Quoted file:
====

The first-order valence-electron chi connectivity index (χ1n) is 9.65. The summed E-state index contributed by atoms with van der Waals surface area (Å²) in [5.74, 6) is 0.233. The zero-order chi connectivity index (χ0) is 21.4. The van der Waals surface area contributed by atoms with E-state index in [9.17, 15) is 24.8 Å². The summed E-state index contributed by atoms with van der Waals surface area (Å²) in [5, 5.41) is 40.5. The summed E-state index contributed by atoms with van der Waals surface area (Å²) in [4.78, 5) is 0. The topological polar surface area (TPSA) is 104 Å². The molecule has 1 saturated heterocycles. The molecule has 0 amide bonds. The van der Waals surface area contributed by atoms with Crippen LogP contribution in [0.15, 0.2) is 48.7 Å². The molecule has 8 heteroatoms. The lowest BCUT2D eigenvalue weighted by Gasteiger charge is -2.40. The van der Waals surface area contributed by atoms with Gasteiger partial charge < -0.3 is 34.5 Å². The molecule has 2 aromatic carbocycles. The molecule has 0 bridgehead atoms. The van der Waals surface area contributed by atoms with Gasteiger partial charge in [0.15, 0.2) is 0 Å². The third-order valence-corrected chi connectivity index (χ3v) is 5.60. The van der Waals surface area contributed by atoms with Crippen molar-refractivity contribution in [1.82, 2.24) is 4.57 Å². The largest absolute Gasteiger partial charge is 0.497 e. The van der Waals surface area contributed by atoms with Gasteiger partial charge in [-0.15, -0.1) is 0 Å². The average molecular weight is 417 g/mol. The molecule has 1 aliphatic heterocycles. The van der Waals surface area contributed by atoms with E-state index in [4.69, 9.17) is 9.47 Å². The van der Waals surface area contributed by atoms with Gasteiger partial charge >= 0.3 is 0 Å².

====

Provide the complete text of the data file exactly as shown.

The first-order valence-electron chi connectivity index (χ1n) is 9.65. The summed E-state index contributed by atoms with van der Waals surface area (Å²) in [5.74, 6) is 0.233. The zero-order chi connectivity index (χ0) is 21.4. The van der Waals surface area contributed by atoms with E-state index in [9.17, 15) is 24.8 Å². The summed E-state index contributed by atoms with van der Waals surface area (Å²) in [5, 5.41) is 40.5. The summed E-state index contributed by atoms with van der Waals surface area (Å²) in [4.78, 5) is 0. The topological polar surface area (TPSA) is 104 Å². The molecule has 1 saturated heterocycles. The molecule has 0 amide bonds. The van der Waals surface area contributed by atoms with Crippen LogP contribution in [0.15, 0.2) is 48.7 Å². The molecule has 8 heteroatoms. The lowest BCUT2D eigenvalue weighted by Gasteiger charge is -2.40. The van der Waals surface area contributed by atoms with Gasteiger partial charge < -0.3 is 34.5 Å². The molecule has 2 aromatic carbocycles. The molecule has 0 bridgehead atoms. The van der Waals surface area contributed by atoms with Gasteiger partial charge in [0.15, 0.2) is 0 Å². The third-order valence-corrected chi connectivity index (χ3v) is 5.60. The van der Waals surface area contributed by atoms with Crippen molar-refractivity contribution in [1.82, 2.24) is 4.57 Å². The largest absolute Gasteiger partial charge is 0.497 e. The van der Waals surface area contributed by atoms with Gasteiger partial charge in [-0.15, -0.1) is 0 Å². The average molecular weight is 417 g/mol. The molecule has 1 aliphatic heterocycles. The van der Waals surface area contributed by atoms with E-state index in [4.69, 9.17) is 9.47 Å². The van der Waals surface area contributed by atoms with Gasteiger partial charge >= 0.3 is 0 Å².